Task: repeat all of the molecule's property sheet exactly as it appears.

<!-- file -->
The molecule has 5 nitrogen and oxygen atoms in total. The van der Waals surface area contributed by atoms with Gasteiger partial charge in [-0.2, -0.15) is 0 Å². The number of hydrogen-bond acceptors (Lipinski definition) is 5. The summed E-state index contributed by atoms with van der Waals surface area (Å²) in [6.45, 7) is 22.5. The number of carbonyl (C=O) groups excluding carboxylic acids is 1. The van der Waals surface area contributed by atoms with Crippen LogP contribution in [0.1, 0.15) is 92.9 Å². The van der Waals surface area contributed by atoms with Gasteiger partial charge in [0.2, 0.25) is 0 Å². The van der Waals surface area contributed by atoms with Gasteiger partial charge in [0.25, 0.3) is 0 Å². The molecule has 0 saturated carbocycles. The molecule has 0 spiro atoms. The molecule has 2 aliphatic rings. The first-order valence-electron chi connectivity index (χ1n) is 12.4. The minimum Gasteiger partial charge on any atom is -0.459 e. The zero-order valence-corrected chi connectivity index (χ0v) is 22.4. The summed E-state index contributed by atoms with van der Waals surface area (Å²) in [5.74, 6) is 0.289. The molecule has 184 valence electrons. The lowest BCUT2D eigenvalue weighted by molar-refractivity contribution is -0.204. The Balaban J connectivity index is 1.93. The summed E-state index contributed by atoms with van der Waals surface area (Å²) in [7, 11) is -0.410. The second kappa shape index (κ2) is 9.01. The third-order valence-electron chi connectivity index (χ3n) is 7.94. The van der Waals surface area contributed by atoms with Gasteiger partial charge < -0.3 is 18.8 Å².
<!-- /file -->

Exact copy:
The molecule has 5 nitrogen and oxygen atoms in total. The van der Waals surface area contributed by atoms with Gasteiger partial charge in [-0.2, -0.15) is 0 Å². The number of hydrogen-bond acceptors (Lipinski definition) is 5. The summed E-state index contributed by atoms with van der Waals surface area (Å²) in [6.45, 7) is 22.5. The number of carbonyl (C=O) groups excluding carboxylic acids is 1. The van der Waals surface area contributed by atoms with Crippen LogP contribution in [0.1, 0.15) is 92.9 Å². The van der Waals surface area contributed by atoms with Gasteiger partial charge in [0.2, 0.25) is 0 Å². The van der Waals surface area contributed by atoms with Gasteiger partial charge in [0.25, 0.3) is 0 Å². The molecule has 0 saturated carbocycles. The molecule has 0 spiro atoms. The molecule has 2 aliphatic rings. The first-order valence-electron chi connectivity index (χ1n) is 12.4. The minimum Gasteiger partial charge on any atom is -0.459 e. The zero-order valence-corrected chi connectivity index (χ0v) is 22.4. The summed E-state index contributed by atoms with van der Waals surface area (Å²) in [5.74, 6) is 0.289. The molecule has 184 valence electrons. The lowest BCUT2D eigenvalue weighted by molar-refractivity contribution is -0.204. The Balaban J connectivity index is 1.93. The summed E-state index contributed by atoms with van der Waals surface area (Å²) in [7, 11) is -0.410. The second kappa shape index (κ2) is 9.01. The third-order valence-electron chi connectivity index (χ3n) is 7.94. The van der Waals surface area contributed by atoms with Gasteiger partial charge < -0.3 is 18.8 Å².